The budget has turned out to be taxing for the non-resident Indian. Firstly, to be categorised a non-resident, an Indian now has to stay abroad for 240 days a year, against 182 previously. In other words, an Indian national, to claim the non-resident status, can’t stay in India for 120 days or more in a year. “We’ve made changes in Income Tax Act where if an Indian citizen stays out of the country for more than 182 days, he becomes non-resident,” said revenue secretary Ajay Bhushan Pandey.  “Now in order to become non-resident, he has to stay out of the country for 240 days.” The second rule is more deadly: a non-resident Indian, who is not taxed in the foreign country, will become taxable in India. The government said it is introducing this provision to prevent tax abuse. Read more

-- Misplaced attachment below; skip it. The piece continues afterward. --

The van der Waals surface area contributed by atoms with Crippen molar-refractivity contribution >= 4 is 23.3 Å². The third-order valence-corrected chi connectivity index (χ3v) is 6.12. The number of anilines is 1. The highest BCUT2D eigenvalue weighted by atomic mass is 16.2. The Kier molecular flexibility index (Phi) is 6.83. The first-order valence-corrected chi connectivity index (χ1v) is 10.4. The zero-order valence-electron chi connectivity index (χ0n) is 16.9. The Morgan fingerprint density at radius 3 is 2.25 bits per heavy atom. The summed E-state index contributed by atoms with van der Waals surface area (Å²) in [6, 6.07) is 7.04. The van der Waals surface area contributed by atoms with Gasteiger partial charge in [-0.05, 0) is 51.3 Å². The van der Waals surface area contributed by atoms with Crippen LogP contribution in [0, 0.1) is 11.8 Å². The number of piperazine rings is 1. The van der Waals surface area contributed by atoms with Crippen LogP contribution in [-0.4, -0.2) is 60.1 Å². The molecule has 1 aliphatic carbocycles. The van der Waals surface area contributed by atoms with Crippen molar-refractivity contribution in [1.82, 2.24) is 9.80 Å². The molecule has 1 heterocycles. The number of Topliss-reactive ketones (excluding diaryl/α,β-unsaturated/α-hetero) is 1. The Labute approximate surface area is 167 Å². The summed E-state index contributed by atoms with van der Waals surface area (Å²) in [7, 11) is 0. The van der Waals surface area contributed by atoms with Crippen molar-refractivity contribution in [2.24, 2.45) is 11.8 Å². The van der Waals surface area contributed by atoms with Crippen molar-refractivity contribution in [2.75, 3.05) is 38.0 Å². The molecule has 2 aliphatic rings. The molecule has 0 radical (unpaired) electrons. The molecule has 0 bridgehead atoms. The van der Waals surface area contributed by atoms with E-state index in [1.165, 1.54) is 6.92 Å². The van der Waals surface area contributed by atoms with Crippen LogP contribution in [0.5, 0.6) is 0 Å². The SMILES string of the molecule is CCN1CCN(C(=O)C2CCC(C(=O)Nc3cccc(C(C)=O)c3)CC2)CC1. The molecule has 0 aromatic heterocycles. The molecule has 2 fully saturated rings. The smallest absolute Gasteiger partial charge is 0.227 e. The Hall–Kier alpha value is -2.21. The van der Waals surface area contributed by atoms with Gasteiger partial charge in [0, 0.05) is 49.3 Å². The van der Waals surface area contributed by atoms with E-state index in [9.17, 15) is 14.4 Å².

Though the Indian real estate environment has become very conducive for NRI investors yet again, there is often still hesitation to take the plunge because of uncertainty about the legal implications. The doubts that many first-time NRI property investors have are often very pertinent, and finding answers to them is far from easy. It is time to tackle some of the questions that NRIs often ask in Gulf countries which have, by far, the strongest complement of Indian expatriates anywhere in the world. Often, these investors do not have access to a lawyer well-versed in Indian property laws and related fields of expertise, which is why many of their questions are legal in nature. Here are the answers to the recurring doubts that individual NRI property investors face: Can an NRI use a Will to bequeath property in India to someone else — either another NRI or a resident Indian? NRIs can certainly bequeath property to their legal heir/s or any one of their choice via a Will. An NRI can inherit any immovable property in India, whether it is residential or commercial — and even agricultural land or a farmhouse (which they are otherwise not entitled to purchase). An NRI is also free to inherit property from another NRI or resident of India. However, the RBI’s permission is necessary if the property is inherited by a citizen of a foreign state and is a resident outside India. Can a property be gifted, and what are the statutory charges levied on a gifted property? An NRI can gift residential and commercial property to a person residing in India, or another NRI. However, if the property is agricultural land, plantation property or a farmhouse, it can only be gifted to a citizen of India residing in India. Gifts received from relatives (as defined under the Income Tax Act) are not taxed — but at the time of registration, one has to pay the prevalent stamp duty and registration charges. Relatives include a spouse, brother or sister, brother or sister of the spouse, brother or sister of either of the parents and any lineal ascendant or descendant of self or spouse. If the gift is received on the occasion of marriage or from a registered trust, it is exempt from tax. Some NRIs are more interested in investing in Indian real estate via companies they have formed on foreign soil, or they may work for a foreign company that is interested in establishing a footprint in India. Can an overseas company or a subsidiary company outside India invest in Indian real estate? The Indian realty sector is eligible for 100% FDI (Foreign Direct Investment) under the automatic route in the construction development segment, which includes townships, housing, built-up infrastructure. An overseas company or a subsidiary company outside India can invest in Indian real estate via this route, but not in finished buildings. How to repatriate funds from real estate investment, both for rental income and proceeds on sale? The laws are quite lenient but have some provisos. There is no restriction on NRIs for repatriating rental income or even property sale proceeds (other than […]